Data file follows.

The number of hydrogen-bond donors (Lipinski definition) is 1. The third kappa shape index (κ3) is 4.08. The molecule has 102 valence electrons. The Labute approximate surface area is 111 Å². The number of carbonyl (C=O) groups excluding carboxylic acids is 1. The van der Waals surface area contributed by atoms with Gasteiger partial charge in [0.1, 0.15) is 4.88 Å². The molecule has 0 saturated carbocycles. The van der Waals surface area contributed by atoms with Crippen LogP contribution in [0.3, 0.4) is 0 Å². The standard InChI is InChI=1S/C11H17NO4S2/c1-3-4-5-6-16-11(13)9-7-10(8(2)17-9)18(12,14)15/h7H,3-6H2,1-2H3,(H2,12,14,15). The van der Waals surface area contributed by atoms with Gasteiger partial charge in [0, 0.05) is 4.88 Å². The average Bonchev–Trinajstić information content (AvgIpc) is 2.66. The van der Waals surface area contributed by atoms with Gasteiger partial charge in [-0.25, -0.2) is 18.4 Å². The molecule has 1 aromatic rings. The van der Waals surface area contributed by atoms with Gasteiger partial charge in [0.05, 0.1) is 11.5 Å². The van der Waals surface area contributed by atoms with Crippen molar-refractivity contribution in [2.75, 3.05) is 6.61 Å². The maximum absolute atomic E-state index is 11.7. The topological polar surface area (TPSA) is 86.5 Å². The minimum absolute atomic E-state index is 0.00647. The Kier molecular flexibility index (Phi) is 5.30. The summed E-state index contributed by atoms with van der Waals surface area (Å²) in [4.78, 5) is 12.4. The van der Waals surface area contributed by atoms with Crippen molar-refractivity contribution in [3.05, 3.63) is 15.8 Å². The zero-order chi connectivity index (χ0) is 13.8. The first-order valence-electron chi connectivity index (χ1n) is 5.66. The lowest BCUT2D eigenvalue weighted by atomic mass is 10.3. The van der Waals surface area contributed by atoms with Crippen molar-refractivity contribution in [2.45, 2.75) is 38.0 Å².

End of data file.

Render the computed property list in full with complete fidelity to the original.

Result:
The number of hydrogen-bond donors (Lipinski definition) is 1. The third kappa shape index (κ3) is 4.08. The molecule has 102 valence electrons. The Labute approximate surface area is 111 Å². The number of carbonyl (C=O) groups excluding carboxylic acids is 1. The van der Waals surface area contributed by atoms with Gasteiger partial charge in [0.1, 0.15) is 4.88 Å². The molecule has 0 saturated carbocycles. The van der Waals surface area contributed by atoms with Crippen LogP contribution in [0.3, 0.4) is 0 Å². The standard InChI is InChI=1S/C11H17NO4S2/c1-3-4-5-6-16-11(13)9-7-10(8(2)17-9)18(12,14)15/h7H,3-6H2,1-2H3,(H2,12,14,15). The van der Waals surface area contributed by atoms with Gasteiger partial charge in [0, 0.05) is 4.88 Å². The average Bonchev–Trinajstić information content (AvgIpc) is 2.66. The van der Waals surface area contributed by atoms with Gasteiger partial charge in [-0.25, -0.2) is 18.4 Å². The molecule has 1 aromatic rings. The van der Waals surface area contributed by atoms with Gasteiger partial charge in [0.05, 0.1) is 11.5 Å². The van der Waals surface area contributed by atoms with Crippen molar-refractivity contribution in [2.75, 3.05) is 6.61 Å². The maximum absolute atomic E-state index is 11.7. The topological polar surface area (TPSA) is 86.5 Å². The minimum absolute atomic E-state index is 0.00647. The Kier molecular flexibility index (Phi) is 5.30. The summed E-state index contributed by atoms with van der Waals surface area (Å²) in [4.78, 5) is 12.4. The van der Waals surface area contributed by atoms with Crippen molar-refractivity contribution in [3.05, 3.63) is 15.8 Å². The zero-order chi connectivity index (χ0) is 13.8. The first-order valence-electron chi connectivity index (χ1n) is 5.66. The lowest BCUT2D eigenvalue weighted by atomic mass is 10.3. The van der Waals surface area contributed by atoms with Crippen molar-refractivity contribution in [2.45, 2.75) is 38.0 Å².